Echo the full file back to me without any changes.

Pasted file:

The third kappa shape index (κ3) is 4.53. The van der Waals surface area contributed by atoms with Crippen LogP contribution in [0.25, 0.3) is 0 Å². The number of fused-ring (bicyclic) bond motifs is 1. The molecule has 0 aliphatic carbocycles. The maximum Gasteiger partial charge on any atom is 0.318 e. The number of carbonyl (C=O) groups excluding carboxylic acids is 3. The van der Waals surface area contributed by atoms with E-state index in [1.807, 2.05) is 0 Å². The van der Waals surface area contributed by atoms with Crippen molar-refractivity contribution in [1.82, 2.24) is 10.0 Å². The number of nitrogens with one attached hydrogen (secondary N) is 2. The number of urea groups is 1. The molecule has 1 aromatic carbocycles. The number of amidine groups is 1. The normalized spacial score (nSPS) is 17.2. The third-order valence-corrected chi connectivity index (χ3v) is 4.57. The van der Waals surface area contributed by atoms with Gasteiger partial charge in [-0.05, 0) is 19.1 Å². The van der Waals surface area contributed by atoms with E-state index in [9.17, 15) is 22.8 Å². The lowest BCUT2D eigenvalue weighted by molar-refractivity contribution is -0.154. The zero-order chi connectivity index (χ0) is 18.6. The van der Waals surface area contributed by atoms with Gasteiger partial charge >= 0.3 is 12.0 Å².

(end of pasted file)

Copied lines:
The third kappa shape index (κ3) is 4.53. The van der Waals surface area contributed by atoms with Crippen LogP contribution in [0.25, 0.3) is 0 Å². The number of fused-ring (bicyclic) bond motifs is 1. The molecule has 0 aliphatic carbocycles. The maximum Gasteiger partial charge on any atom is 0.318 e. The number of carbonyl (C=O) groups excluding carboxylic acids is 3. The van der Waals surface area contributed by atoms with E-state index in [1.807, 2.05) is 0 Å². The van der Waals surface area contributed by atoms with Crippen molar-refractivity contribution in [1.82, 2.24) is 10.0 Å². The number of nitrogens with one attached hydrogen (secondary N) is 2. The number of urea groups is 1. The molecule has 1 aromatic carbocycles. The number of amidine groups is 1. The normalized spacial score (nSPS) is 17.2. The third-order valence-corrected chi connectivity index (χ3v) is 4.57. The van der Waals surface area contributed by atoms with Gasteiger partial charge in [-0.05, 0) is 19.1 Å². The van der Waals surface area contributed by atoms with E-state index in [9.17, 15) is 22.8 Å². The lowest BCUT2D eigenvalue weighted by molar-refractivity contribution is -0.154. The zero-order chi connectivity index (χ0) is 18.6. The van der Waals surface area contributed by atoms with Gasteiger partial charge >= 0.3 is 12.0 Å².